Jessi Conner, a teacher at Park Hill High School, accompanied eight students to the farm store in September. Three groups of students with varying degrees of developmental disabilities rotate trips to the farm on Fridays, she said.
On that Friday, students bagged apples to sell in the store and made 50 chicken salad sandwiches for box lunches as part of the catering program.
A strong work ethic, a respectful attitude and a happy disposition are attributes that graduates of the program bring to the workplace, said Cy Bresette, who employs four young adults at Bresette’s Price Chopper supermarket in Platte City.
“Our customers love them,” Bresette said.
Three of his employees sack groceries and take care of customers, and one performs custodial work. All show up on time and are glad to be there.
“They are exemplary employees,” Bresette said. “They have an appreciation for their jobs, their friendships and their interaction with people on a daily basis.”
The same kind of work ethic can be seen in Colton Mullendore, 22, of Dearborn, who works two days a week at The Farmer’s Market House on the farm.
Mullendore’s responsibilities include tearing down cardboard boxes for recycling, emptying all trash, sweeping the market, watering the plants on the porch, and cleaning the kitchen and restrooms.
Mullendore focuses entirely on the task at hand. Recently, when tearing down the boxes, he said his goal was “to go faster.”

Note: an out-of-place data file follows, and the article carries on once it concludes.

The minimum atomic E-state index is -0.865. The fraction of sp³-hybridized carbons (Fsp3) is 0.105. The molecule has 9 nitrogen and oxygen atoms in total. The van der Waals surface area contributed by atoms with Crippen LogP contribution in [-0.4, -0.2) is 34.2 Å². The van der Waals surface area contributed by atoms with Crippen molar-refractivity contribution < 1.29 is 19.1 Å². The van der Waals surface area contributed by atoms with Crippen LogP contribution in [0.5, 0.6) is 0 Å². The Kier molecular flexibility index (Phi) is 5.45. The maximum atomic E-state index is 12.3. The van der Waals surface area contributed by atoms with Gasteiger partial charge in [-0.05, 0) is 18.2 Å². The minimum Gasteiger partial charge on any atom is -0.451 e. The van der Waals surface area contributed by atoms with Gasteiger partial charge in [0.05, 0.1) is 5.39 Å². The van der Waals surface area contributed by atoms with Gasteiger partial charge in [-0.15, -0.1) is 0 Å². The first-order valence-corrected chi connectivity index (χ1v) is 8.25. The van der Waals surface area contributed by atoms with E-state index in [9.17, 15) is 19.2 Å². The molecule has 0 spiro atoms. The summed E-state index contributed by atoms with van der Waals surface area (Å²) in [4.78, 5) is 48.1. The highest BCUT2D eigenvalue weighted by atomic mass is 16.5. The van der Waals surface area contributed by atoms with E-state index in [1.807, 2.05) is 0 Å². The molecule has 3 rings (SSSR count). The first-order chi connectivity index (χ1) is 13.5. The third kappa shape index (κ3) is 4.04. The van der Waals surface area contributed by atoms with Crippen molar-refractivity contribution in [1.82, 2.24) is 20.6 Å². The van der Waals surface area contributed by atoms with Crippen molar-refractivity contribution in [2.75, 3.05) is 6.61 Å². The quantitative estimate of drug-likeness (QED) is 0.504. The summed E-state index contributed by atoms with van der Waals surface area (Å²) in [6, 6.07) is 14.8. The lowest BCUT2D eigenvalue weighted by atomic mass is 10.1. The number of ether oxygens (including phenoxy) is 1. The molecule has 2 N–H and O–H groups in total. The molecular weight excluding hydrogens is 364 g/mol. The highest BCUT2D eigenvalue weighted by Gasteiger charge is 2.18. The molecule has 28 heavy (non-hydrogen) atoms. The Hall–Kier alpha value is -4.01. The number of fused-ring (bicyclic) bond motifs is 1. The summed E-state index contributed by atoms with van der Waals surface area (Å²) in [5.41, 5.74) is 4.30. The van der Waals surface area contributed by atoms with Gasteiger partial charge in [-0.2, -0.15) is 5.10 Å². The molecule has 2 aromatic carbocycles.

The nonprofit organization has created a real-world environment for the students where they work alongside staff and volunteers, meet and greet customers and are paid the same as all employees with minimal retail experience starting out in a market staff position.
“This program is more individual-oriented and more fun for the students than some of the alternatives,” said Jeanne Modin, 58, of Kansas City, North. “It’s not an institutional setting.”
Modin, a recent customer at the farm store, said she retired from teaching special education three years ago and has become a fan of the store’s mission — and its fried apple fritters.
The annual operating cost for the program is about $500,000, said Suzanne Zimmerman. Some two-thirds of that revenue comes from retail sales. Individual donations, corporate grants and the nonprofit’s own fundraising efforts account for the rest of the budget.
As an elective, students can enroll in the Flour Sack Baking Program, taught by a chef with job coaches helping the students. They learn how to measure ingredients, follow recipes and package food products for sale at the store. The baking program teaches safe food preparation, planning, baking, packaging and marketing baked goods.